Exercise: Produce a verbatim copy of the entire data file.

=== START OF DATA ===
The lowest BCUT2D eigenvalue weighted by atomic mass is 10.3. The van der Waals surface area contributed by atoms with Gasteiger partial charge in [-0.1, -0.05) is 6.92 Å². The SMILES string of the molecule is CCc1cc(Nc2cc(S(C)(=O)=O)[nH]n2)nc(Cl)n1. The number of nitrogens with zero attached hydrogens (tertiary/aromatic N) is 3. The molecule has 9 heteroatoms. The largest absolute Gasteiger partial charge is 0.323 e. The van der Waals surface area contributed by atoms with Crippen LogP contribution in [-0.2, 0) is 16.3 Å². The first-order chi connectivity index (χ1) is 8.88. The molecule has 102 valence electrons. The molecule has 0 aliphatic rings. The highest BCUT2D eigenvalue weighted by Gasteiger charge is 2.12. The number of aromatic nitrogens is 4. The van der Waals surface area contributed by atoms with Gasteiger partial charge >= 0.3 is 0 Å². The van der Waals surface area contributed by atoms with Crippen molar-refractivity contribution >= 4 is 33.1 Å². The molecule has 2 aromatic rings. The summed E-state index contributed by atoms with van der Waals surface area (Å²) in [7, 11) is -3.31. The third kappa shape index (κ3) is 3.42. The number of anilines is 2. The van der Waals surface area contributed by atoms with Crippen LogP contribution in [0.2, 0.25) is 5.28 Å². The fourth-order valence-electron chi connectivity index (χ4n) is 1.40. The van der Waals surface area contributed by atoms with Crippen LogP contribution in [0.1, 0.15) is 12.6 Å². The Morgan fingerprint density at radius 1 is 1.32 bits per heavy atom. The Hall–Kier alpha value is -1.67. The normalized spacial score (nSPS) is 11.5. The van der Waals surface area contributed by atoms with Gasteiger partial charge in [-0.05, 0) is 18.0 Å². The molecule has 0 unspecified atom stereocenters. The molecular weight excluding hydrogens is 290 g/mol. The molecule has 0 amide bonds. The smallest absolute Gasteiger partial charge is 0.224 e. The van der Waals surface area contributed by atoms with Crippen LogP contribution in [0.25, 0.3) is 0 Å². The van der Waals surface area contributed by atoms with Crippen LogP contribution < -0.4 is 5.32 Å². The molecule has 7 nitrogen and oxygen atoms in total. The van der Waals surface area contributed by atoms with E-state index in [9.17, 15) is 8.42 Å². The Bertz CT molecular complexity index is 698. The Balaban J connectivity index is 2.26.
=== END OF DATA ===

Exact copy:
The lowest BCUT2D eigenvalue weighted by atomic mass is 10.3. The van der Waals surface area contributed by atoms with Gasteiger partial charge in [-0.1, -0.05) is 6.92 Å². The SMILES string of the molecule is CCc1cc(Nc2cc(S(C)(=O)=O)[nH]n2)nc(Cl)n1. The number of nitrogens with zero attached hydrogens (tertiary/aromatic N) is 3. The molecule has 9 heteroatoms. The largest absolute Gasteiger partial charge is 0.323 e. The van der Waals surface area contributed by atoms with Crippen LogP contribution in [-0.2, 0) is 16.3 Å². The first-order chi connectivity index (χ1) is 8.88. The molecule has 102 valence electrons. The molecule has 0 aliphatic rings. The highest BCUT2D eigenvalue weighted by Gasteiger charge is 2.12. The number of aromatic nitrogens is 4. The van der Waals surface area contributed by atoms with Gasteiger partial charge >= 0.3 is 0 Å². The van der Waals surface area contributed by atoms with Crippen molar-refractivity contribution >= 4 is 33.1 Å². The molecule has 2 aromatic rings. The summed E-state index contributed by atoms with van der Waals surface area (Å²) in [7, 11) is -3.31. The third kappa shape index (κ3) is 3.42. The number of anilines is 2. The van der Waals surface area contributed by atoms with Crippen LogP contribution in [0.2, 0.25) is 5.28 Å². The fourth-order valence-electron chi connectivity index (χ4n) is 1.40. The van der Waals surface area contributed by atoms with Crippen LogP contribution in [0.1, 0.15) is 12.6 Å². The Morgan fingerprint density at radius 1 is 1.32 bits per heavy atom. The Hall–Kier alpha value is -1.67. The normalized spacial score (nSPS) is 11.5. The van der Waals surface area contributed by atoms with Gasteiger partial charge in [-0.05, 0) is 18.0 Å². The molecule has 0 unspecified atom stereocenters. The molecular weight excluding hydrogens is 290 g/mol. The molecule has 0 amide bonds. The smallest absolute Gasteiger partial charge is 0.224 e. The van der Waals surface area contributed by atoms with Crippen LogP contribution in [0.25, 0.3) is 0 Å². The van der Waals surface area contributed by atoms with Crippen LogP contribution < -0.4 is 5.32 Å². The molecule has 7 nitrogen and oxygen atoms in total. The van der Waals surface area contributed by atoms with E-state index in [9.17, 15) is 8.42 Å². The Bertz CT molecular complexity index is 698. The Balaban J connectivity index is 2.26.